Plain English campaign news articles
Maddening instruction manuals
- Created on Thursday, 28 January 2010 16:07
Great guide or maddening manual?
Did you get a lovely new electronic gadget this Christmas? Have you bought one in the January sales?
Was the manual a masterpiece of instruction or did you give up the will to live on the second page?
Parking sign sins
- Created on Monday, 14 December 2009 14:15
The English language is often misused to aid and abet all manner of deceit, dubious money-making and generally dodgy behaviour. Parking tickets can be the stuff of fury and contention at the best of times, but misleading or evasive parking signs compound an already simmering issue.
Do you have any examples of confusing, deliberately vague or rage-inducing parking signs? If so, please send them to us at firstname.lastname@example.org and we will publish the best photos.
Plain English Day
- Created on Thursday, 26 November 2009 09:16
On Friday 10 December we will be celebrating Plain English Day from Manchester. We will be shredding examples of jargon and gobbledygook to commemorate the start of the campaign 31 years ago, and inviting members of the public to use our 'Jargon - I can't stick it' stickers to make sure that any jargon or gobbledygook they receive is returned to the sender with a request for plain English.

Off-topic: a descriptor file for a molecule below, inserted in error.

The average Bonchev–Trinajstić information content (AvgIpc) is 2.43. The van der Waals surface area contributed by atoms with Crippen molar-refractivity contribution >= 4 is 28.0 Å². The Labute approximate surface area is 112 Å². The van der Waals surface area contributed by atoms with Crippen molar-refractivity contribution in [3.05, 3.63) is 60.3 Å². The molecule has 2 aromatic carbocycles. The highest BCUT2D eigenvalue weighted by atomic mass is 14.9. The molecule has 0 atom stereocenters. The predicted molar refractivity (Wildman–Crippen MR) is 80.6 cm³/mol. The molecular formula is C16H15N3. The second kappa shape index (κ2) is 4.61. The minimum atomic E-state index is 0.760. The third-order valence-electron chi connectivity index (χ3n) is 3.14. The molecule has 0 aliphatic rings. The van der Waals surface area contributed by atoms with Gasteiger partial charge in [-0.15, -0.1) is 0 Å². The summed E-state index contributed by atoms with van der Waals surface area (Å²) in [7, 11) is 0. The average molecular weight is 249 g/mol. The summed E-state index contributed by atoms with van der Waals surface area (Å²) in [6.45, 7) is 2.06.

We will also be holding our 30th Annual Award ceremony to recognise the good examples of clear communications and expose the winning examples nominated by members of the public for our dreaded Golden Bulls.
We will reveal the winner of this year's infamous 'Foot in Mouth' award, given for a baffling comment from a well-known person, and our 'Kick-in-the-pants' award for an organisation that needs to get their act together to improve their communications.
The Plain English Campaign Annual Awards 2010 will be held in Manchester.
Jargon to ‘clean up’ crime
- Created on Thursday, 12 November 2009 15:01
Victim-support groups and members of the public are urging Plain English Campaign to tackle the kind of language, as used in a recent Metropolitan Police report, that appears to be used to 'clean up' crime. Detective Chief Inspector Yexley, author of the report, claims that the term 'gang rape' is too emotive and that 'multi-perpetrator rape' is more appropriate.